MALAYSIA - "You can put as much preparation into a pageant as you like, but it's not very different from sitting for an exam or taking part in a sporting competition. You just have to know that you're doing everything to the best of your abilities and hope for a favourable outcome.
"From having been there myself and speaking to others, I know that it's as much about having a positive attitude and mental strength as it is about looks," said Miss Universe Malaysia Organisation (Mumo) mentor and pageant advisor, Elaine Daly.
Before leaving for Australia, Mumo director Andrea Fonseka appointed Daly, who was Miss Universe Malaysia 2004, as mentor and advisor for the new line-up of beauties.
"It's been exactly 10 years since I wore the crown, so it's like coming full circle. Although I didn't win at the grand finale during my reign, being a beauty queen is a subject that I know best about. It's not something I need to read a book about; it's just in my blood. There are countless challenges but it's what I really love to do.
"Right now, I'm trying my best to make a difference with Miss Universe Malaysia 2013 Carey Ng and other future pageant girls."
While many may wonder whether the Miss Universe finals in Russia is going to be another letdown for Malaysia, Daly says at the end of the day, it's a competition, so no one really knows.
"You can be the most beautiful person there is out there, but ultimately, it's always going to be up to the judges. In 2004, when I was representing Malaysia, I was convinced that Miss Mexico was so beautiful and spoke so well -- she was everything. Unfortunately, she didn't even come close to winning.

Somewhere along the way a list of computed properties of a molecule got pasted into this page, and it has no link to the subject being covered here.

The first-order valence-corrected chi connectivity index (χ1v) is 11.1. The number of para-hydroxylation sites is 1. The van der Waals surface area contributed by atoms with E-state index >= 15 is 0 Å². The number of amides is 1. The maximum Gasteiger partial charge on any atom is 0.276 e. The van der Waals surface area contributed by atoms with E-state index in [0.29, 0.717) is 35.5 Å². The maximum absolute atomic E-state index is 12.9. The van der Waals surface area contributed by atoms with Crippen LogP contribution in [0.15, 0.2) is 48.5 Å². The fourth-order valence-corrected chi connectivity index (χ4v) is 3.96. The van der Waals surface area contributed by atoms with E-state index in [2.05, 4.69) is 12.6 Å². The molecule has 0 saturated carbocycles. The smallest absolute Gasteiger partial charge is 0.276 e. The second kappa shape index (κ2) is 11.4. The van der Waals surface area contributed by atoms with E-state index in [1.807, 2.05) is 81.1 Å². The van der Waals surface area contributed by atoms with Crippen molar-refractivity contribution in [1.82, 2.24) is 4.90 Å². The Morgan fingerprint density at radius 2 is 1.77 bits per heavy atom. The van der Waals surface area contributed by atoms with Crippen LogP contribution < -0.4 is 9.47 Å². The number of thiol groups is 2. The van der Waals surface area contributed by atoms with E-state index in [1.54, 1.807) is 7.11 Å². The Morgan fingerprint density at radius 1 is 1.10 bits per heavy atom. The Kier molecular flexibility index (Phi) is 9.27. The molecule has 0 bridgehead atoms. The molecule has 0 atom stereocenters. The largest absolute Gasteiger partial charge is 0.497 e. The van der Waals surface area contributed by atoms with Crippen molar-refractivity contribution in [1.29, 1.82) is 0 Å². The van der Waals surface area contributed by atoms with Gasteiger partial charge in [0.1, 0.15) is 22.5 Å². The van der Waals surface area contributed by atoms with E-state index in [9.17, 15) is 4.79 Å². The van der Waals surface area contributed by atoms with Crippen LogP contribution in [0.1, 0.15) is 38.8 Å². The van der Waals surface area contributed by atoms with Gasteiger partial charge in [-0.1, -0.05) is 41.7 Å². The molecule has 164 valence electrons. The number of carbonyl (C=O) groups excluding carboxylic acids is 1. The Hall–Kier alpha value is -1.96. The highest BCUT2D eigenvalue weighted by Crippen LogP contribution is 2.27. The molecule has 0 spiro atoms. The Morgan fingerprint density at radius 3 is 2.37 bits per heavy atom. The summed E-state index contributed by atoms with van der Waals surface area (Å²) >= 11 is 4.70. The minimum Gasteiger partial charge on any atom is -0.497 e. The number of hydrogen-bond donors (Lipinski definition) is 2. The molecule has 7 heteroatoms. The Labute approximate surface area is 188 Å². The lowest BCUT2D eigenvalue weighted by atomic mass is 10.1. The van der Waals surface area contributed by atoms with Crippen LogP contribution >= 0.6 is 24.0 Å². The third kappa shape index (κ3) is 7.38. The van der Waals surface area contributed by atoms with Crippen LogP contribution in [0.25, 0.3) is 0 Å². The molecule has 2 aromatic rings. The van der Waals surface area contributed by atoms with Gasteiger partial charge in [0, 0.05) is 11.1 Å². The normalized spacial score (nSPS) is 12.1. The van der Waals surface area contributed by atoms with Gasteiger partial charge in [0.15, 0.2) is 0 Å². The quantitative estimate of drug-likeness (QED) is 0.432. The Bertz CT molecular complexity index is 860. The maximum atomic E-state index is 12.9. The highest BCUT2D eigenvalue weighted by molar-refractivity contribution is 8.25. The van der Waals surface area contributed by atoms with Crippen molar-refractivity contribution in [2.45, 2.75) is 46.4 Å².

"Deborah Henry was a front-runner when she was vying for the title in 2011; we thought she would be at least make the top 16. But out of nowhere, Miss Angola stole the crown.
"The ball is round; we don't know what's going to happen. It's akin to going for a casting call. You might think you've nailed it but there may be someone who might not like your eyebrows or would prefer a person with a different skin tone."
Daly said to have a fighting chance, Miss Malaysia had to go into the finals with an "I'm in it, to win it" attitude, not with the mindset that we had never won.
"Carey has done all the groundwork. Now, she has to have a positive attitude because you just never know. This year might be our year."
Ng said although she was feeling nervous, it might work to her advantage.
"My biggest concern right now is ensuring I stay healthy because the weather there is not something we Malaysians are used to. I'm not too intimidated about the European contestants being taller or the other girls looking better.
"But I have to admit that I'm a little concerned that some of the other girls may have had pageant experience while I'm from an architectural background with no catwalk experience."
With the finishing line in sight, Ng is keeping her focus on being bikini-ready.
"I've had to cut down on a lot of things. These days, I only eat fresh food. Junk food is out of the question. I've also had to exercise regularly, with a lot of personal training sessions.
"It's about keeping my body bikini-ready at this point. I wasn't even comfortable walking in high heels before this whole adventure started, so this is going to be quite daunting.
"Although I'm a city girl, I've always been camera shy and self-conscious."
Standing at 1.72m tall, the 25-year-old plans to venture into other areas of the entertainment industry, such as acting and emceeing, after her return from Russia.
"I don't think I know my strengths yet, so I want to try everything. I don't plan to stop when my reign ends."